Winner of the A Room Of Her Own Foundation, Genevieve Kaplan’s collection of poems, In The Ice House, is filled with enticing landscapes and evocative language. Published by Red Hen Press, the poems are light and dark, dust and life, they are beautiful and enjoyable to read. Genevieve Kaplan hails from San Francisco, California and is the founding editor of Toad Press international chapbook series and is pursuing a PhD in Literature and Creative Writing. She has had poems and essays published in numerous places including Jubilat, Gulf Coast, fence, Northwest Review, and more. This is her first full length collection of poems and I am happy to share a few poems with you:
The Forest and the Trees
Shake to the ground. The motion
a puzzle. The fence slats rattle.
The dust in the air enough to drown in.
I picture a very hot, windy day where the poet looks out her window and sees such a scene. The tree limbs fall creating the missing puzzle pieces of the tree, the dust obscuring the view of the dust storm. The poem reminds me of living in West Texas, I wonder where Genevieve found the inspiration for this poem?
For fish that fly, and birds, a noise
Awakened in the street. No way
to mend their beer-battered wings. Their
short sighs in the street,
so far from my own room.
How can the words “beer-battered wings” not catch your eye? Especially with the mention of fish in the first line which almost tricks your eye into thinking “beer-battered fish” instead. The poem itself makes me think of leaving the windows open on a nice day and hearing the birds, the sound of fish jumping in a river, the sounds distant. As for the beer-battered wings, I am not sure if she means that the birds seem inexplicably weighted down but I love the language of it. Again, I wonder what her inspiration was for this poem.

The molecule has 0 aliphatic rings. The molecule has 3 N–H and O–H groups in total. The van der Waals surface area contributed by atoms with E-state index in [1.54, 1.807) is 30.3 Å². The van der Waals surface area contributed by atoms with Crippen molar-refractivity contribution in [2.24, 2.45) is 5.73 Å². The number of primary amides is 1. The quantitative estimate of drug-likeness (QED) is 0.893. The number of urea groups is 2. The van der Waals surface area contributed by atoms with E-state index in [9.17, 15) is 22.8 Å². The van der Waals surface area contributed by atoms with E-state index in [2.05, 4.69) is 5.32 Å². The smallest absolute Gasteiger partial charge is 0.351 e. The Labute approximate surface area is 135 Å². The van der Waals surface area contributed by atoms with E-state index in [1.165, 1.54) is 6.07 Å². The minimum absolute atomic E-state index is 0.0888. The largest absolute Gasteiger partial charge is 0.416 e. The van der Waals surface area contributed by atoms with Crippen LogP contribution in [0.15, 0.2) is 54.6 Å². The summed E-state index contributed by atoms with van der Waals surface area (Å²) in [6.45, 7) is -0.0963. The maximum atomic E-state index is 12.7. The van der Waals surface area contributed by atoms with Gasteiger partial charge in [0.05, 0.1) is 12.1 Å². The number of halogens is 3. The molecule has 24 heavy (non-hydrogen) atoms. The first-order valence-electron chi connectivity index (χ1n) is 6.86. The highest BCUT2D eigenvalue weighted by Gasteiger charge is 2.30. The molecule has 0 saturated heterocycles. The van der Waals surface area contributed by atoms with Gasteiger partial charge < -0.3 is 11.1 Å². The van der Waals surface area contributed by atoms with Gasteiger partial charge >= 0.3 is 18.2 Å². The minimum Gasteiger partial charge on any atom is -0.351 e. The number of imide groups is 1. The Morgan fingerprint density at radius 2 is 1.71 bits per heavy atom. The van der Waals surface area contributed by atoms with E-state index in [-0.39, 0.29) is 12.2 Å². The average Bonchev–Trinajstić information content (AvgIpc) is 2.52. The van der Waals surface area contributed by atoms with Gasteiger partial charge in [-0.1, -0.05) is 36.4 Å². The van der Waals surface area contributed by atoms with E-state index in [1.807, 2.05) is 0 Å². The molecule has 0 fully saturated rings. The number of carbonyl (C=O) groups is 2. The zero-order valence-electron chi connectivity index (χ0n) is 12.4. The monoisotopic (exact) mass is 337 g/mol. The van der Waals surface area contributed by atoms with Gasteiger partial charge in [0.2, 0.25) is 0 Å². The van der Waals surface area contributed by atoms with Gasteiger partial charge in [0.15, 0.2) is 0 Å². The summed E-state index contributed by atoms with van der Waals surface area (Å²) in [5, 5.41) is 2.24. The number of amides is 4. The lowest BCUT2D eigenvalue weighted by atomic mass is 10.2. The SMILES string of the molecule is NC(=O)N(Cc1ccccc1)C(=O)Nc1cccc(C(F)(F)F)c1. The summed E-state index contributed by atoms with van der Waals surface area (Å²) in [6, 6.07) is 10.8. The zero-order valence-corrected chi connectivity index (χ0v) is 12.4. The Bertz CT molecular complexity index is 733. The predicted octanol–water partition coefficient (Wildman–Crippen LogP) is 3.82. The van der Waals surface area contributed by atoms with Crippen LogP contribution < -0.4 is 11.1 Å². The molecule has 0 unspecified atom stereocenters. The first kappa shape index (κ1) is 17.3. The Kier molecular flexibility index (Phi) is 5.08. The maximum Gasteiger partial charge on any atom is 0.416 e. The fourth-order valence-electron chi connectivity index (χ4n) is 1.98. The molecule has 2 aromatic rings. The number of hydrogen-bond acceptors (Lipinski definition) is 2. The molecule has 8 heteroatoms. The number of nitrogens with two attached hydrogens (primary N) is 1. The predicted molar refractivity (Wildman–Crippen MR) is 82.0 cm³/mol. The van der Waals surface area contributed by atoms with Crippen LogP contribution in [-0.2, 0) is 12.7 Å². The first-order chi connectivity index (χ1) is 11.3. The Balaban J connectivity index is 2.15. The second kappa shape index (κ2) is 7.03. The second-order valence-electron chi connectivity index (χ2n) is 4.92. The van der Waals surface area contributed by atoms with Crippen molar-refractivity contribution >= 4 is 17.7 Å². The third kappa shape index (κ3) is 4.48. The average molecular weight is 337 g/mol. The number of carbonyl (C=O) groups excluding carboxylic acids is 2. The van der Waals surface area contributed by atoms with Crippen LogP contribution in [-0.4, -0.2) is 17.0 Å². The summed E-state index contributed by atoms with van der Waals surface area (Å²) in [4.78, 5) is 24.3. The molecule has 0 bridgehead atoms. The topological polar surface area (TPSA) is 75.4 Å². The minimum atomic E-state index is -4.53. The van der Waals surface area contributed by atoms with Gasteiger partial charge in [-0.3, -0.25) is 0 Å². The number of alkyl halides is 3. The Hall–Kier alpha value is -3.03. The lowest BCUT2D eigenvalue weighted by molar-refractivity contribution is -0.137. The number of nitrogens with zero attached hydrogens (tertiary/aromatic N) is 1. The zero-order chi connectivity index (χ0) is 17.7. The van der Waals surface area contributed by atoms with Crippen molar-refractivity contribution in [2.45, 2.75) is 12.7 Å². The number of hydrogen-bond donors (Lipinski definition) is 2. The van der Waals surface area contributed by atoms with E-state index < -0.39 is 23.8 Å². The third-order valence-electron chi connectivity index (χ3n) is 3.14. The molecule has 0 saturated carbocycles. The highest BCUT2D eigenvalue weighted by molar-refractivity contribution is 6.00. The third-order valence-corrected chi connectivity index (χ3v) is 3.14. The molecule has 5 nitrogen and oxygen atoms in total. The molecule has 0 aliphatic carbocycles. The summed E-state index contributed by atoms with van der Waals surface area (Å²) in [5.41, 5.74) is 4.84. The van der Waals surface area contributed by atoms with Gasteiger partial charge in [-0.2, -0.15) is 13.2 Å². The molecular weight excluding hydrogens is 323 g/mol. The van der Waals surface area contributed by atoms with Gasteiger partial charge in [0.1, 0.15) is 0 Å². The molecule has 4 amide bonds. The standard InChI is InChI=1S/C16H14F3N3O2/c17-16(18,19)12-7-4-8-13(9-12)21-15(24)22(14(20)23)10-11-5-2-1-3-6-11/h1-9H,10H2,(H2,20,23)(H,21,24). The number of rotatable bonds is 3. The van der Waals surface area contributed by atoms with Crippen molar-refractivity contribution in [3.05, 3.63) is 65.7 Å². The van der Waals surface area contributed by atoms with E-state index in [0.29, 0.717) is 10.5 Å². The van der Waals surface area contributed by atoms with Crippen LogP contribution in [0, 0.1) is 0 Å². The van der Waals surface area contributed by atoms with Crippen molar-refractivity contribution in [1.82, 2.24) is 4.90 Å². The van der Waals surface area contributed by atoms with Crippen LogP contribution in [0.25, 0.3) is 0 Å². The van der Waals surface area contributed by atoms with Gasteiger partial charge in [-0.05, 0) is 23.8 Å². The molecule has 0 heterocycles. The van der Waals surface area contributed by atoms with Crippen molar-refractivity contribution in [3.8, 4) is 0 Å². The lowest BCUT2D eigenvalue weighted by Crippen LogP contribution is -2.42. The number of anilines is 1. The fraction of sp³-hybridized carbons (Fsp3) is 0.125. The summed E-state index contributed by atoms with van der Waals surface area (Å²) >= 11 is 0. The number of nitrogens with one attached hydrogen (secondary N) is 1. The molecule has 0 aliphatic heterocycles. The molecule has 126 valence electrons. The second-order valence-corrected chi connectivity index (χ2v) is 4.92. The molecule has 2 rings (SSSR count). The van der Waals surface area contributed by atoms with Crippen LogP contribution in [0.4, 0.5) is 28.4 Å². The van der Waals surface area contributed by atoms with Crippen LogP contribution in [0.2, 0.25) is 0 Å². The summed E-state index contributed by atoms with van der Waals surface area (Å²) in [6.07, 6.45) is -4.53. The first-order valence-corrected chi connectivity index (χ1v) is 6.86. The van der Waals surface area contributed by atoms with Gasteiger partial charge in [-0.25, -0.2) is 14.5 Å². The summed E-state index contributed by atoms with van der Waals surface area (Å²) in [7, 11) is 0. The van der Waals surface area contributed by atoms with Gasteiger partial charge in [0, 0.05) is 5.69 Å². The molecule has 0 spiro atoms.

In The Kitchen
Tap of the fly
on the wall. Against
Far from the slowness morning
has to offer.
the plants are dying and the next
they are alive.
This poem is a snapshot of the poet’s kitchen to me. It is so quiet you can hear a fly tap on the window pane which draws the poet’s attention to plants resting on the window sill and there they are green and recovering from being watered and refreshed. I can relate to such a moment in my own kitchen and this poem is selfishly plucked for presentation here just because I can relate to the poem in my own way.
If you enjoyed this short sample then I urge you to purchase a copy of In The Ice House by Genevieve Kaplan and published by Red Hen Press for $16.95 by following the link below:
Thanks always for reading, please click in tomorrow for more Poems Found by Poet Hound…